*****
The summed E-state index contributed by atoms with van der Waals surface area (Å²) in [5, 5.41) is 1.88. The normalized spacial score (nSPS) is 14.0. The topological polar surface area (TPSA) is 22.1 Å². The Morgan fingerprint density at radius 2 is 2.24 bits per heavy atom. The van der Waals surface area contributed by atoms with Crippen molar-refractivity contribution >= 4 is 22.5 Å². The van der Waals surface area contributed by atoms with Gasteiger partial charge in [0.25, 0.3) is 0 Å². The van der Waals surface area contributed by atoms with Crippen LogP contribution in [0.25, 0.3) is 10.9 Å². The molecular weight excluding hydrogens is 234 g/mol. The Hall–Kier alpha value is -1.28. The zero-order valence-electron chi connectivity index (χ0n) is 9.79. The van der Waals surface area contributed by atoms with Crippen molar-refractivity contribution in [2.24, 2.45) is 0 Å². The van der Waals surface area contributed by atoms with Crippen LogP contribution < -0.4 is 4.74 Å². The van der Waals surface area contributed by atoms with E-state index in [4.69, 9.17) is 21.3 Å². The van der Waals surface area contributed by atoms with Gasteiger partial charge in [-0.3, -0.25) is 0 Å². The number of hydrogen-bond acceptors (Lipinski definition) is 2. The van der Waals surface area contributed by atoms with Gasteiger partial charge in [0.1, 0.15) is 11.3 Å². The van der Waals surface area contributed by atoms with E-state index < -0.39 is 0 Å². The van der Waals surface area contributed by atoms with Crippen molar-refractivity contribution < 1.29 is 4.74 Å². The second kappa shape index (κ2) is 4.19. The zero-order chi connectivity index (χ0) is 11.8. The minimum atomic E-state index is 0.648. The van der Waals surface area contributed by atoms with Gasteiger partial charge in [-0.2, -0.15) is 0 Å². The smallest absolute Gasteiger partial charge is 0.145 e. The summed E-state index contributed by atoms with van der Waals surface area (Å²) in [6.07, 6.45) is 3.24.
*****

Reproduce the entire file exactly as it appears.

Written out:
The summed E-state index contributed by atoms with van der Waals surface area (Å²) in [5, 5.41) is 1.88. The normalized spacial score (nSPS) is 14.0. The topological polar surface area (TPSA) is 22.1 Å². The Morgan fingerprint density at radius 2 is 2.24 bits per heavy atom. The van der Waals surface area contributed by atoms with Crippen molar-refractivity contribution >= 4 is 22.5 Å². The van der Waals surface area contributed by atoms with Gasteiger partial charge in [0.25, 0.3) is 0 Å². The van der Waals surface area contributed by atoms with Crippen LogP contribution in [0.25, 0.3) is 10.9 Å². The molecular weight excluding hydrogens is 234 g/mol. The Hall–Kier alpha value is -1.28. The zero-order valence-electron chi connectivity index (χ0n) is 9.79. The van der Waals surface area contributed by atoms with Crippen molar-refractivity contribution in [2.24, 2.45) is 0 Å². The van der Waals surface area contributed by atoms with Crippen LogP contribution < -0.4 is 4.74 Å². The van der Waals surface area contributed by atoms with E-state index in [4.69, 9.17) is 21.3 Å². The van der Waals surface area contributed by atoms with Gasteiger partial charge in [-0.3, -0.25) is 0 Å². The number of hydrogen-bond acceptors (Lipinski definition) is 2. The van der Waals surface area contributed by atoms with Gasteiger partial charge in [0.1, 0.15) is 11.3 Å². The van der Waals surface area contributed by atoms with E-state index < -0.39 is 0 Å². The van der Waals surface area contributed by atoms with Crippen molar-refractivity contribution < 1.29 is 4.74 Å². The second kappa shape index (κ2) is 4.19. The zero-order chi connectivity index (χ0) is 11.8. The minimum atomic E-state index is 0.648. The van der Waals surface area contributed by atoms with Gasteiger partial charge in [-0.2, -0.15) is 0 Å². The smallest absolute Gasteiger partial charge is 0.145 e. The summed E-state index contributed by atoms with van der Waals surface area (Å²) in [6.07, 6.45) is 3.24.